To set the record straight, I’m not a dues-paying member of the anti-change crowd. Things have always changed, things are currently undergoing change, and things will continue to change in the future. I’m certainly not going to get all up in arms over whatever the NCAA, Conferences, Power 5s, individual Institutions, etc. decide to do with the way college football is managed going forward.
Unfortunately, college football doesn’t operate in a vacuum; it supports a great many other lesser sports. Therein lies my concern.
At the UofA, MBB and baseball can pretty much stand alone (most years). The other 16 sports, not so much. And although football is king, I personally get as much enjoyment from (and take as much pride in) following/supporting those other teams (especially soccer, WBB, softball, & volleyball).
The thought of these programs losing the progress they’ve made over the years should they lose their football funding is the part that saddens me.
I agree. Amateur athletics are gone and have been for some time. The gloves are off. My question is where is the money to pay players coming from in the future. What type of system will evolve from this?
It’s gonna come from TV, and from sponsors/donors, and from us. And NIL would still be on top of this.
A deep dive into the article I linked above says that if Olympic/minor sports are to continue, the university would have to raise a whole bunch of money through license and lease fees (license in that the independent football program would be paying the university to continue to use the Arkansas Razorbacks brand and logos, lease to use the facilities like RRS). So the football program would still be supporting the minor sports, but less directly than it does now. The other option would be to charge the students, which UA has been proud of avoiding, and/or pay for it out of university funds like Jonesboro Tech or UCA do.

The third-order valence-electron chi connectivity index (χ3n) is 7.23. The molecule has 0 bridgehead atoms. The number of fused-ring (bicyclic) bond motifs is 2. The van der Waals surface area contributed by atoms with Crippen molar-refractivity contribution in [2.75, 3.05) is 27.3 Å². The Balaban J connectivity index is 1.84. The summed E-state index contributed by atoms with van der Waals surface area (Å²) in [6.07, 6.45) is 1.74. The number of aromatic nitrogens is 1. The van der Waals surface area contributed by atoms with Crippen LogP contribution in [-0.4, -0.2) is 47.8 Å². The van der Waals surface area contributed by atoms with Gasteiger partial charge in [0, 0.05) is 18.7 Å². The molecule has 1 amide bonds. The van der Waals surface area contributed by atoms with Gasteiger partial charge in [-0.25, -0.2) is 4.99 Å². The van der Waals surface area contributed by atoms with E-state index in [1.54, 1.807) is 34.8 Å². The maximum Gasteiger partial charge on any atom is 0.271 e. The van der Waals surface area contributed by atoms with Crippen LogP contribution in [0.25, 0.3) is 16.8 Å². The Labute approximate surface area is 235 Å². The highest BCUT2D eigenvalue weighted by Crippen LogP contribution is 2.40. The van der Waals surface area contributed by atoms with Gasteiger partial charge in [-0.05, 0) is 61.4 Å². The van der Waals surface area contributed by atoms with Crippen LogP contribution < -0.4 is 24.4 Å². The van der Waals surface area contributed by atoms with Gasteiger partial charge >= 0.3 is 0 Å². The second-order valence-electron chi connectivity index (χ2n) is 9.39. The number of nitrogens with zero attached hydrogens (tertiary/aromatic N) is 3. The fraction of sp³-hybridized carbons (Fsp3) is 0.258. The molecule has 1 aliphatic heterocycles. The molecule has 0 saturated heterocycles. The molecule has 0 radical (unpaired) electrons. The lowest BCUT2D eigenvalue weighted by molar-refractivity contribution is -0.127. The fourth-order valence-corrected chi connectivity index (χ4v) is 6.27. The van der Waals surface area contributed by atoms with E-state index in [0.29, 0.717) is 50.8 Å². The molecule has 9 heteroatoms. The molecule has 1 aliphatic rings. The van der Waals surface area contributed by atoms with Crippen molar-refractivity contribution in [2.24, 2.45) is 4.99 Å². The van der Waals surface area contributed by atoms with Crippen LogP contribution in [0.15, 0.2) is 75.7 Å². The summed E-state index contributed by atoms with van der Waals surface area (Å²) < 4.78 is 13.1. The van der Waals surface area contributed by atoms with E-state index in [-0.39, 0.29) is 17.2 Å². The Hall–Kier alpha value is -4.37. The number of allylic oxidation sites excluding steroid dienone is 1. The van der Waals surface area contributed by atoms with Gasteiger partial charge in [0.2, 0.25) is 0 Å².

Copy. Hopefully less directly wouldn’t also translate to less total funding.
Passing the financial burden onto the students shouldn’t be the solution.
Playing with some numbers, from UA’s report to the feds:
Football had game-day expenses of $7 million in whatever year that was. Total football expenses were $43 million that year. Football revenue was $70 million – a profit of $27 million. Revenue of all sports except football and basketball was $5.7 million, but that includes baseball. Then there was $28 million of revenue not allocated by sport. Is that SEC money or RF donors or some of both? I have no idea.
Total expenses for all sports but football and hoops were $27 million, which again includes baseball.
Yeah there would be increased expenses for football in this brave new world, including player compensation above and beyond what they’re paying now for scholies (all men’s sports totaled $6.7 million, most of which was football). But football still brings in enough to cover the minor sports and compensation (and that’s before the new SEC TV deal kicks in, however big that gets once EOE and Zero U join).